HYBRID EVENT: You can participate in person at Boston, Massachusetts, USA or Virtually from your home or work.
Laura Sturla, Speaker at Endocrinology Conferences
University of Genova, Italy
Title : Role of the abscisic acid/LANCL system in glycemic control: A promising aid to combat diabetes and related metabolic syndrome


Abscisic acid (ABA) is an isoprenoid hormone with a very long evolutionary history and the only known hormone common to the vegetal and animal kingdoms, with a conserved role as a signal regulating cell responses to environmental challenge. Nanomolar ABA is also present and active in mammals where it controls the function of many cell types through its receptors LANCL1 and LANCL2. In rat and murine myoblasts, LANCL receptors similarly stimulate both basal and ABA-triggered glucose uptake with an insulin-independent mechanism, activate mRNA levels and protein expression of the glucose transporters GLUT1 and GLUT4 and the signaling proteins AMPK/PGC-1α/Sirt1, stimulate mitochondrial respiration and the expression of the skeletal muscle (SM) uncoupling proteins sarcolipin and UCP3. In human adipocytes overexpressing ABA receptors, glucose transport, expression of genes related to browning, oxidative consumption, mitochondrial biogenesis, respiratory uncoupling and AMPK/PGC-1α/Sirt1 pathway is increased after adipocyte differentiation and further increases upon ABA treatment.

In vivo, low-dose oral ABA stimulated glucose uptake and storage in the skeletal muscle and brown adipose tissue of rats undergoing an oral glucose load, as detected by micro PET. Chronic treatment with ABA significantly improved the AUC of glycemia and muscle glycogen content in CD1 mice exposed to a high-glucose diet and both acute and chronic ABA treatment of hypoinsulinemic mice ameliorated the glycemia profile and increased muscle glycogen storage. Moreover, LANCL2 knock-out mice have a reduced glucose tolerance compared to WT, but they do respond to chronic ABA treatment (1 µg/kg BW/day) with an improved glycemia response to glucose load and an increased skeletal muscle transcription of GLUT4, GLUT1 (20-fold) and of the AMPK/PGC-1a/Sirt1 axis.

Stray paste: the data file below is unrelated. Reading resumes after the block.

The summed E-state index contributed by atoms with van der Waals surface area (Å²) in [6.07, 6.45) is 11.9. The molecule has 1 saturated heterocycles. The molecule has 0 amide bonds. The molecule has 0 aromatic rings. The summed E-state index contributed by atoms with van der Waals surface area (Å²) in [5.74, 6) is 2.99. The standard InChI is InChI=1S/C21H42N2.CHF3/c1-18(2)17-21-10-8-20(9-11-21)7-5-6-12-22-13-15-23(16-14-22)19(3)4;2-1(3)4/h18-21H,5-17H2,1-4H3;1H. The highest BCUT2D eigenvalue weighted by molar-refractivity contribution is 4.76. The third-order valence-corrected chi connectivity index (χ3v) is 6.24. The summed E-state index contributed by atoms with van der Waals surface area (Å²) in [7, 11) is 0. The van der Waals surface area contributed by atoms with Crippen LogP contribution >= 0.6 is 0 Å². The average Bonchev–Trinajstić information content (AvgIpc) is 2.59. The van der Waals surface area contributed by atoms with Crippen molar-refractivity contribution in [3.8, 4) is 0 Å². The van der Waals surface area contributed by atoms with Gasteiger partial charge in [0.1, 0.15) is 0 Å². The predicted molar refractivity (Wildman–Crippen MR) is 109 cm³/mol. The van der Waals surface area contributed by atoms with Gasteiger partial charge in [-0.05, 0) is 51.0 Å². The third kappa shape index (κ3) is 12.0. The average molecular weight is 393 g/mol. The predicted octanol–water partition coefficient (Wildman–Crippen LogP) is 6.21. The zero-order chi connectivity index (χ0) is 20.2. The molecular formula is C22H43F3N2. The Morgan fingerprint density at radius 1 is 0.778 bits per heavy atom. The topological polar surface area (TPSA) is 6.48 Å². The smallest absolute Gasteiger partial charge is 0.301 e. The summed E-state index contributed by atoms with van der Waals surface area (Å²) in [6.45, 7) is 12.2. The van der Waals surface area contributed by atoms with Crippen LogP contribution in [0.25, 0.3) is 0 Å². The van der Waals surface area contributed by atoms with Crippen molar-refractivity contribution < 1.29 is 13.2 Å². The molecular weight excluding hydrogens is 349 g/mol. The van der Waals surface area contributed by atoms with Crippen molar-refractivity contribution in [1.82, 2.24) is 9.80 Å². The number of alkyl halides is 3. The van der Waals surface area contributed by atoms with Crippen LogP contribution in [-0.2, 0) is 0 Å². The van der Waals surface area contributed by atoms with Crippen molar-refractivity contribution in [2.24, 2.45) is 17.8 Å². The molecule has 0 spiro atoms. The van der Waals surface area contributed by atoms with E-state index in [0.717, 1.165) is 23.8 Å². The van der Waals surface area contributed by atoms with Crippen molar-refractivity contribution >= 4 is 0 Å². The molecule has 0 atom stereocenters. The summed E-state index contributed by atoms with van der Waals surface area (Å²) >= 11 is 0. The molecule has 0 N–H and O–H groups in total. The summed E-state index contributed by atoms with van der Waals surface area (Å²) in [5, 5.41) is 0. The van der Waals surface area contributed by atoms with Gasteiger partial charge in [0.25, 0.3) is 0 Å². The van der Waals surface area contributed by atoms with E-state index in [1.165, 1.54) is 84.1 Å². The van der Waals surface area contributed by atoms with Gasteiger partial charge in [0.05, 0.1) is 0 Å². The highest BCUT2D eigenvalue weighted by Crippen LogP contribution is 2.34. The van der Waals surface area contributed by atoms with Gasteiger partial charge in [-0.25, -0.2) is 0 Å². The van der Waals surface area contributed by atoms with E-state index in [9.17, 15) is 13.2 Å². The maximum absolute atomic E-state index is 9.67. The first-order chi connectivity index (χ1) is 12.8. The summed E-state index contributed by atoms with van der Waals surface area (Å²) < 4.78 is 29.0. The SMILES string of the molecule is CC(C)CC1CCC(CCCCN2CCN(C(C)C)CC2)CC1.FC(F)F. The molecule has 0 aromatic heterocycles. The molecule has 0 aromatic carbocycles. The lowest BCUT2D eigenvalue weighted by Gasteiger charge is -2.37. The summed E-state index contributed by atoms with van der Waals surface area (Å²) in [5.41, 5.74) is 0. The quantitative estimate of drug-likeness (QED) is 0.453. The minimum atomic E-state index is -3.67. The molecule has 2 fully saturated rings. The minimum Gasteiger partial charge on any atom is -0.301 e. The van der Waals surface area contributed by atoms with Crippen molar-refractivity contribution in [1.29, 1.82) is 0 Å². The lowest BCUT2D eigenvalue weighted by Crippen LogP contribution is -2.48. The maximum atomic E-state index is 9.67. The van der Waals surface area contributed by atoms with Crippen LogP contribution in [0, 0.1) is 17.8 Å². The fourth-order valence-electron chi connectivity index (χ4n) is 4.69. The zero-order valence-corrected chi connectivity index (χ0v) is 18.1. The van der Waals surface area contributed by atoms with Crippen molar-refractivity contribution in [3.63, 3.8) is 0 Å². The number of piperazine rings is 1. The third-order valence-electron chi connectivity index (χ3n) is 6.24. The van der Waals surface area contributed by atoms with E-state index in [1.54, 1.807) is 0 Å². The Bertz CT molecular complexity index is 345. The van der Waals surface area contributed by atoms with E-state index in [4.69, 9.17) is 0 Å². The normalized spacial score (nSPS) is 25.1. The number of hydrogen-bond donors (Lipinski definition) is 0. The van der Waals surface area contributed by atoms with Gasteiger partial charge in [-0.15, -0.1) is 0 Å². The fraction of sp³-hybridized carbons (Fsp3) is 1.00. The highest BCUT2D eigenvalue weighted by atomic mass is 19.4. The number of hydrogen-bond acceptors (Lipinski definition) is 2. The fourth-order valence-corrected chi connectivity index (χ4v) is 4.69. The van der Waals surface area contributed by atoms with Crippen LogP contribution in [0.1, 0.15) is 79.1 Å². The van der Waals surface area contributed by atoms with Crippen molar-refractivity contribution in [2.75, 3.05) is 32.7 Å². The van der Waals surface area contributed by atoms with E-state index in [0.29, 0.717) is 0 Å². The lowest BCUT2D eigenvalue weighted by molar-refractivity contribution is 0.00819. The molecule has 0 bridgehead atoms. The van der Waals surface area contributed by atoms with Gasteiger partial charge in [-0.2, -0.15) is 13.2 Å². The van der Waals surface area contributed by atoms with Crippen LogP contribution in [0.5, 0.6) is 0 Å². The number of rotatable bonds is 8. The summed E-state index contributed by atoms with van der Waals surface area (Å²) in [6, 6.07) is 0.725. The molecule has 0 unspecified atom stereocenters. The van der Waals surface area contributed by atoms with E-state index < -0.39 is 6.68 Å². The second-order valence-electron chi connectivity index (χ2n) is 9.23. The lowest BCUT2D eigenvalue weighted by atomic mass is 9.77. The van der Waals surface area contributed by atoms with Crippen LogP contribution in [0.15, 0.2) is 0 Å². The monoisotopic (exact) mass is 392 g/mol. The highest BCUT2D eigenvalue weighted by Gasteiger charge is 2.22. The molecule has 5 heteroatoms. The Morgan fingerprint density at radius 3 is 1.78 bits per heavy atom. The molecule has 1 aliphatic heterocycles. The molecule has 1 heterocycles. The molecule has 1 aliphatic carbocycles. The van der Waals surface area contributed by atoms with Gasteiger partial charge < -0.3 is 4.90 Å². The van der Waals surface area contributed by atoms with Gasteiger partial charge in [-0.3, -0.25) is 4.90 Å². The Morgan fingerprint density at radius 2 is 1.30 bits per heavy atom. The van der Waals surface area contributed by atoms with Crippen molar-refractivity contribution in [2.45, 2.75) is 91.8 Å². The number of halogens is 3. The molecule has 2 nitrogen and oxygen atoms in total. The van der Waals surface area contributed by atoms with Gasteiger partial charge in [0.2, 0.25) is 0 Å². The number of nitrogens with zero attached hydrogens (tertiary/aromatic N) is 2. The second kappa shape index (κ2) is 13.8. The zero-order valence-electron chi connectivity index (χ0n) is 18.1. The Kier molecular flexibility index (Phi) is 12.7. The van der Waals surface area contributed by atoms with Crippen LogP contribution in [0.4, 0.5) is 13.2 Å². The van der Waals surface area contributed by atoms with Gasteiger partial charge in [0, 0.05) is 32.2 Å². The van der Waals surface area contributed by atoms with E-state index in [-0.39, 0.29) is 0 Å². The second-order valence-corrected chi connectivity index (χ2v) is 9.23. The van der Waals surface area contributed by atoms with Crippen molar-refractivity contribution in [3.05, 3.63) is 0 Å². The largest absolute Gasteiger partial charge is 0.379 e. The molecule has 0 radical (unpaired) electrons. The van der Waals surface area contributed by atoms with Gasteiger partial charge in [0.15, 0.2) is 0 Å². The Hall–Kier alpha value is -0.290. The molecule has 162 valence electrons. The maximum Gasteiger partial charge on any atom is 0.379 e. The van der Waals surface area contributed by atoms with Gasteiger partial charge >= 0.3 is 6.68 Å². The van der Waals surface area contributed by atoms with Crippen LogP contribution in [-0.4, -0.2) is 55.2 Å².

In human, intake of micrograms per Kg body weight of ABA improves glucose tolerance in both normal and in borderline subjects and chronic intake of such a dose of ABA improves blood lipids and morphometric parameters in borderline subjects for prediabetes and the metabolic syndrome. Altogether, these results suggest that low-dose oral ABA might be beneficial for pre-diabetic and T2D diabetic subjects by increasing insulin-independent skeletal muscle glucose disposal through an AMPK-mediated mechanism.

Finally, in mice were rendered diabetic with streptozotocin a single oral dose of ABA and low-dose subcutaneous insulin showed a significantly reduced glycemia profile compared with controls treated with insulin alone. In diabetic mice treated for four weeks with ABA, the effect of low-dose insulin on the glycemia profile after glucose load was significantly improved, and transcription of the insulin receptor, glycolytic enzymes, AMPK, PGC1-α, and GLUT4 in skeletal muscle, was increased. ABA supplementation in conjunction with insulin holds the promise of reducing the dose of insulin required in T1D, reducing the risk of hypoglycemia, and improving muscle insulin sensitivity and glucose consumption.

Audience Take Away:

  • The audience will learn about the new mammalian hormone abscisic acid and its role in the glycemic control.
  • The audience will be able to understand the possible benefits of treatment with ABA of pre-diabetic subjects, T1D and T2D patients.
  • The audience shall explore the research of new nutraceutical supplements: these molecules could be effective and good co-adjuvants, along with diet and drug treatment, in improving chronic degenerative disease such as type 2 diabetes mellitus.


Laura Sturla is Associate Professor of Biochemistry at University of Genova (Italy). She obtained her Ph.D. in molecular and cellular biotechnologies applied to medicine in 1998. She carried out six months in the Department of Molecular Biology at Boston University, and she worked as postdoctoral researcher and as Assistant Professor at University of Genova. Her scientific interests are primarily related to molecular mechanisms of signal transduction regarding the biochemistry of hormone abscisic acid (ABA) and its role in glucose homeostasis; She has significantly contributed to the identification of human receptors of ABA, the LANCL1 and LANCL2 proteins.